Two main trends are shaping our world: urbanization and ubiquity. We are familiar with this, I guess , I won´t go into major details about urbanization trends, but I would like to remember that when thinking about future cities, most of them will look more like Kampala than Las Vegas. For those thinking of delivering solutions in the smart cities market, this is crucial, I guess.
The second trend is, obviously, about digital technologies and the broad range of related solutions: broadband, open data, cloud computing, smartphones wireless networks, tablets, media facades, sensor networks or RFID tags... This is already happening, it is not about the future, taking the form of an everyware, quoting Adam Greenfield, between software and hardware, a complex set of devices with embedded technologies.
As I stated in the introduction, apart from practical implementation problems, we are facing a basic common agreement on the reasons why smart cities are needed (though I would remind that, for example, some conceptions on efficiency or automatization are overrated) and probably what kind of technologies will be protagonists, but the main field of disagreement is on how we will do it. Is there a clear path with so many cities, companies, thinkers and practitioners thinking about how to use digital technologies to create new public services in a smart city?
The starting point here is what we can call quantitative urbanism as an model to command and control city governance. The promise of a new science of cities and big data as the new gold rush that will fuel urban management. But we should remember cities are complex systems, with a mess of people, subsystems, services, infrastructures, interests, conflicts,...Are cities really a giant math equation? Is it possible to capture all their variables and turn urban management into a formal, quantitative, deterministic and automated system?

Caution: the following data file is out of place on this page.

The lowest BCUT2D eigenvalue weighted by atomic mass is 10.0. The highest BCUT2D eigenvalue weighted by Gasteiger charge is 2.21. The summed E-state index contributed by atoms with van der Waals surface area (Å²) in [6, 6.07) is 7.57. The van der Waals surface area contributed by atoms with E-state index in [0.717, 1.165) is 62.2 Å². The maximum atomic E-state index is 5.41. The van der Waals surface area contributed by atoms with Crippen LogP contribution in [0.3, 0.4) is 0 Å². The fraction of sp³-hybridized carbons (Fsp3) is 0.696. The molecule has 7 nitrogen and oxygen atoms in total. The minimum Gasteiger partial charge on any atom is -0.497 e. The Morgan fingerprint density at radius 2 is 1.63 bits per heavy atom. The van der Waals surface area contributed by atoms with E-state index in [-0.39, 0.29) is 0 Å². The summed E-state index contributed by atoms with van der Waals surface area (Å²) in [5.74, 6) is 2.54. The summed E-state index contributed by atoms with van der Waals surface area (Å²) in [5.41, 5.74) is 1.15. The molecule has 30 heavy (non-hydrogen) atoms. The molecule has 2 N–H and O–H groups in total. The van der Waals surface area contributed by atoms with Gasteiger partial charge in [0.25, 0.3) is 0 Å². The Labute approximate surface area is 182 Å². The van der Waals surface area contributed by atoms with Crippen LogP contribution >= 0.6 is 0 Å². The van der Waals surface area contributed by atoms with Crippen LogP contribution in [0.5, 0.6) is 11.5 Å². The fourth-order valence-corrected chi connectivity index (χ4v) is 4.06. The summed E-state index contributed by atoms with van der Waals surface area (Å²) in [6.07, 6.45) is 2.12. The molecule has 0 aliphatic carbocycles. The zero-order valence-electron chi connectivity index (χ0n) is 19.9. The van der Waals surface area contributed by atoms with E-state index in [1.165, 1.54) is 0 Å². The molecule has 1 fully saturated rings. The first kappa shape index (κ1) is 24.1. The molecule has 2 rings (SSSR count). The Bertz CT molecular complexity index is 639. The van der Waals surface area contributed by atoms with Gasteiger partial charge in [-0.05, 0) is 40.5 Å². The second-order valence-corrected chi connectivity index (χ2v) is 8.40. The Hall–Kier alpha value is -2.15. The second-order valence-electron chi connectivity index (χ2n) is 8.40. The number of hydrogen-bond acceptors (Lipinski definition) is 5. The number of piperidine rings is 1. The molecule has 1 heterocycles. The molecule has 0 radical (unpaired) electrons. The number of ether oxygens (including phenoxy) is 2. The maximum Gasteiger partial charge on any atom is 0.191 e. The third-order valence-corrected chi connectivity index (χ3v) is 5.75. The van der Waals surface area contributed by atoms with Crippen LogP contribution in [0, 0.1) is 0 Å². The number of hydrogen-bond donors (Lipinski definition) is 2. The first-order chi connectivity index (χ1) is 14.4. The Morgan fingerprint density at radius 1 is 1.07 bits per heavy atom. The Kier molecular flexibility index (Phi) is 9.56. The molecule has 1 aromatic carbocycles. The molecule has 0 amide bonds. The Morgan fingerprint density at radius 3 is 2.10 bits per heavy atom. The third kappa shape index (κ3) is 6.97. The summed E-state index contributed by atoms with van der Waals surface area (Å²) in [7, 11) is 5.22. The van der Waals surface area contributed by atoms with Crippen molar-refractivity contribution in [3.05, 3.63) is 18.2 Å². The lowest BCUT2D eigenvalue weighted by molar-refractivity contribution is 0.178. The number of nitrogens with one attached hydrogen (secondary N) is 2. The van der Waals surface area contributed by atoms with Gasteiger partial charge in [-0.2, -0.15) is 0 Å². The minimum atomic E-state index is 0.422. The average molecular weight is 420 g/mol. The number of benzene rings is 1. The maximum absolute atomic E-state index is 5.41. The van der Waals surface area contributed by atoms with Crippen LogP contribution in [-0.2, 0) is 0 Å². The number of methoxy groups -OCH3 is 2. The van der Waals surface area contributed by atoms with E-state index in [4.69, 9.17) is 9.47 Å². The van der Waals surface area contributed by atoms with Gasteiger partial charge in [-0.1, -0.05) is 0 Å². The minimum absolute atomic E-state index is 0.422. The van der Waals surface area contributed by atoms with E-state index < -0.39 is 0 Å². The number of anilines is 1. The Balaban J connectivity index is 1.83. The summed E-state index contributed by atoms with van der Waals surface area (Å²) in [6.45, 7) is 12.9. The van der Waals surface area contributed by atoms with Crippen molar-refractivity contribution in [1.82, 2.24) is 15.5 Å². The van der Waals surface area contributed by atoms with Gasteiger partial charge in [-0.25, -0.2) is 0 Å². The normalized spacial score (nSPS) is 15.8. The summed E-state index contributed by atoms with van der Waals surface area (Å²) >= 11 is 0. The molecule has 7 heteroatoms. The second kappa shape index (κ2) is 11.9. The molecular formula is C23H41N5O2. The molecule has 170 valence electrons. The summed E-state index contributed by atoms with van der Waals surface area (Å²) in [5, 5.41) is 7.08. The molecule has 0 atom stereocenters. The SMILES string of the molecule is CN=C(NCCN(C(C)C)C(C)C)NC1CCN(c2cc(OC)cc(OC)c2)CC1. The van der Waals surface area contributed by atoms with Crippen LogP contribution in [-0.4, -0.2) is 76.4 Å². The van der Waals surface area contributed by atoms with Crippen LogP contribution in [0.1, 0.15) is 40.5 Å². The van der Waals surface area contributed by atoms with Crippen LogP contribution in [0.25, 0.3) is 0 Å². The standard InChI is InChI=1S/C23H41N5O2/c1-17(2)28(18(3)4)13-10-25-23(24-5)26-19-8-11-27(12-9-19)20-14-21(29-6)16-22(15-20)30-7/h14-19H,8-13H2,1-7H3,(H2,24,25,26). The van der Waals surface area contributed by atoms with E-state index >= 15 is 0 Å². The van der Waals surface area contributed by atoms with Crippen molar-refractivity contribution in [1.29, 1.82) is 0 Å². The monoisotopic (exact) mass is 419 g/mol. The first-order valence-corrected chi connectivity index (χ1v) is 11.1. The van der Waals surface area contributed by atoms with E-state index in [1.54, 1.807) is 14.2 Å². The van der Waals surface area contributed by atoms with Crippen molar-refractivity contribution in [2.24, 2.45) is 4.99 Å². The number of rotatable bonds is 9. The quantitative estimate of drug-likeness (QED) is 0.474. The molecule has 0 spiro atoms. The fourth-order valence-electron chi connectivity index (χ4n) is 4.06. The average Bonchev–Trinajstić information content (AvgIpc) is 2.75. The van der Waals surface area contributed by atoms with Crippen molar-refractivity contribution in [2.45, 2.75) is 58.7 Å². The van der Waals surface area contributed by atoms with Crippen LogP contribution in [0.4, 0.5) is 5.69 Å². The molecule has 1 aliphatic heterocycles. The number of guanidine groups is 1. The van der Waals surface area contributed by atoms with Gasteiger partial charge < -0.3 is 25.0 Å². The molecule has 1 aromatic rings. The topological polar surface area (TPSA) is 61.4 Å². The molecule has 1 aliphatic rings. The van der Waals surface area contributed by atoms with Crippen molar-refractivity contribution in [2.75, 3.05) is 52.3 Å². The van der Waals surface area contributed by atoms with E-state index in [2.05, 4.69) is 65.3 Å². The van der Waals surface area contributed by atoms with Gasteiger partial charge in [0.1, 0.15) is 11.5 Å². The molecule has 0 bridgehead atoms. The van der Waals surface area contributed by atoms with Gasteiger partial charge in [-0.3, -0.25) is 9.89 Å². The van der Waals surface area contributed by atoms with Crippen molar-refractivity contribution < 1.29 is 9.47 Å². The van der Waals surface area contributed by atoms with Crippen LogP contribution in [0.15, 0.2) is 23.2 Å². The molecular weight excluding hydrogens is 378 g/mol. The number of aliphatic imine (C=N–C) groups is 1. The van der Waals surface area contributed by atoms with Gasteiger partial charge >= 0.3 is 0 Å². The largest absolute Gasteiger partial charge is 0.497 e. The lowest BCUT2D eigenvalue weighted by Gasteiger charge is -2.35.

I don´t think so. I will try to explain why this underlying conviction that you can model, plan, and manage urban life without actually understanding urban life itself is not enough.
In a vision from above, a city is just a layout of streets, but what happens there is hidden. A street turns to be just the place to deploy sensors, a street is just a road where traffic flow occurs, a street is a physical feature and complexity can be comprised into algorithms that kill every piece of randomness. But taking the “city” dimension as a macro reference runs the risk of losing the idea of citizenship, politics, conflict, public space, etc, permanent elements of collective life that will remain beyond current technological sophistication. These ideas are hidden behind the futuristic skyscrapers, asphalt, urban form, road networks or electricity grid, the elements that are easy to find from a macro perspective and top-down analysis of the role of urban technologies.
Let´s take one of the most illustrative versions of this idea of highly planned top-down approach. The Center for Innovation Testing and Evaluation is a project to build a city from scratch in the New Mexico desert. A whole test bed for companies to conduct experiments of their smart solutions. What´s the problem? No people will be living there.
Sensors networks will try to replicate human behaviour in a closed scenario for testing. This is another symbol of how not to understand urban innovation and the role of co-creation and collective intelligence in making cities more liveable. Let´s better concentrate on other approaches such as living labs, user experience or any other that helps us to take citizens from the beginning to conceptualise, test, improve and own technologies. Let´s better concentrate on trying to make technologies make sense in the everyday life in cities, taking first steps of research to the streets. I am sure it will be a more suitable and successful strategy to conduct urban research and technology deployment. Living labs are the fourth P of the well-known public-private-partnerships. People, citizens enjoying an open innovation framework in which universities, R&D departments and companies share their knowledge to validate users’ ideas, to grow form small to large scale local solutions, supporting user-driven innovation and considering end users and citizens in the mix of researchers.